Perceived interdependence and support for global solidarity

About this Session

Time

Thu. 11.04.'24 14:45

Room

Speaker

Abstract :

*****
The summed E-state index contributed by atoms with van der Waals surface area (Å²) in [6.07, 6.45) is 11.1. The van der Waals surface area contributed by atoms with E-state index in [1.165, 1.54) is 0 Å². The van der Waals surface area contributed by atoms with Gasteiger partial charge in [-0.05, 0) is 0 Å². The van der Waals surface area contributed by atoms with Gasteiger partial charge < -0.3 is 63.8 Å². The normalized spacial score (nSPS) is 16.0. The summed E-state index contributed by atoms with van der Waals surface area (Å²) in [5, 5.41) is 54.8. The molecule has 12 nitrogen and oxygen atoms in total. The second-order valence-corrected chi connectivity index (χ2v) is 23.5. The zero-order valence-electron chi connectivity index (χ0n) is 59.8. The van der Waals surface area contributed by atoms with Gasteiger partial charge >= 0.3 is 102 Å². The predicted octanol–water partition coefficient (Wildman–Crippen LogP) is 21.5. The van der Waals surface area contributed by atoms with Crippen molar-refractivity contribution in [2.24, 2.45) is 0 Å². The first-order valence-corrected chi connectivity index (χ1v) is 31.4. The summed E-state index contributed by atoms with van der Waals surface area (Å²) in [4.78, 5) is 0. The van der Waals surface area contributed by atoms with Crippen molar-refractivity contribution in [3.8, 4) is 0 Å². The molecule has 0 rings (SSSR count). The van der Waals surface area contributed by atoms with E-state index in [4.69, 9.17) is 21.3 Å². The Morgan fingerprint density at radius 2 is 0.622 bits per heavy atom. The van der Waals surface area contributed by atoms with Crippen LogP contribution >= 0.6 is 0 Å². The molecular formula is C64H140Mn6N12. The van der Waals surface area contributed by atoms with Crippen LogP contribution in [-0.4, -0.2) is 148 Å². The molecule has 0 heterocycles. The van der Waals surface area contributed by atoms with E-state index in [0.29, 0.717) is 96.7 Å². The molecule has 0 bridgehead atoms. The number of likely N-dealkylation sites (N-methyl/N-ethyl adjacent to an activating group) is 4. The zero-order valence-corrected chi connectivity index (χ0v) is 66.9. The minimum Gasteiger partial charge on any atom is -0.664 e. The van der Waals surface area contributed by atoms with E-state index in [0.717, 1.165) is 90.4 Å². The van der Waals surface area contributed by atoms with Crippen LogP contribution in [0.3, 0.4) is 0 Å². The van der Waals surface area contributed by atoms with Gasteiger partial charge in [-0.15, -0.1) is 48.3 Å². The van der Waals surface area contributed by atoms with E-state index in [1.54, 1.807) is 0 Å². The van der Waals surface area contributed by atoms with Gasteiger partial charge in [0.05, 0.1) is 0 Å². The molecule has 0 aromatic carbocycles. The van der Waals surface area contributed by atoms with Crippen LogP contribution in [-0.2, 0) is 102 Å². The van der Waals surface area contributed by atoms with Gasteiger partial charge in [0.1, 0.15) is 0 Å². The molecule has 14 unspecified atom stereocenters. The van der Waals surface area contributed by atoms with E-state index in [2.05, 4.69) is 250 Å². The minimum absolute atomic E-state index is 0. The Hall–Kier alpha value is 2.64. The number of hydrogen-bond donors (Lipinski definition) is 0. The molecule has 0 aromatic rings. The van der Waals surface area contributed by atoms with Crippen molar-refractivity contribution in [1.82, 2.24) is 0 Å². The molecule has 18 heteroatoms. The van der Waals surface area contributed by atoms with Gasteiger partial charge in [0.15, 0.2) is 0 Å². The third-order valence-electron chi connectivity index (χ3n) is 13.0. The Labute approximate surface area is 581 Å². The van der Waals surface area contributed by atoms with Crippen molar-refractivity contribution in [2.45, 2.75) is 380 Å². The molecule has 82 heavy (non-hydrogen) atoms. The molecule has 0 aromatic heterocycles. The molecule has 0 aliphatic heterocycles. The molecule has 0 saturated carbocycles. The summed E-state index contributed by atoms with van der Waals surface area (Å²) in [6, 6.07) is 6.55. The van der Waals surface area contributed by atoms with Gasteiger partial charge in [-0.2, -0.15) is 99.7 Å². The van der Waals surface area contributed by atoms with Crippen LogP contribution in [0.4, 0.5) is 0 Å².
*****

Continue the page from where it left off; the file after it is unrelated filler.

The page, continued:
What makes citizens willing to support international solidarity? This study applies the often-theorized interdependence-solidarity link to the case of international solidarity. We analyze whether citizens, when confronted with interdependence primes, identify more strongly with the needy (= attitudinal component), and become more willing to engage in solidarity actions (= behavioral component). Solidarity here relates to a “feeling of belonging together” (van Parijs 2004), and “moral community formation” (Bayertz 1999), which can emerge from joint responsibilities (i.e. a retrospective perspective), as well as the acknowledgement of commonly shared consequences of action (i.e. a prospective view). We test our hypotheses by means of novel survey experiments on support for solidarity related to climate change and global health policies, which were fielded in nine countries around the globe. Our study thereby contributes to inspecting key mechanisms of international solidarity that can support the fight against global inequality.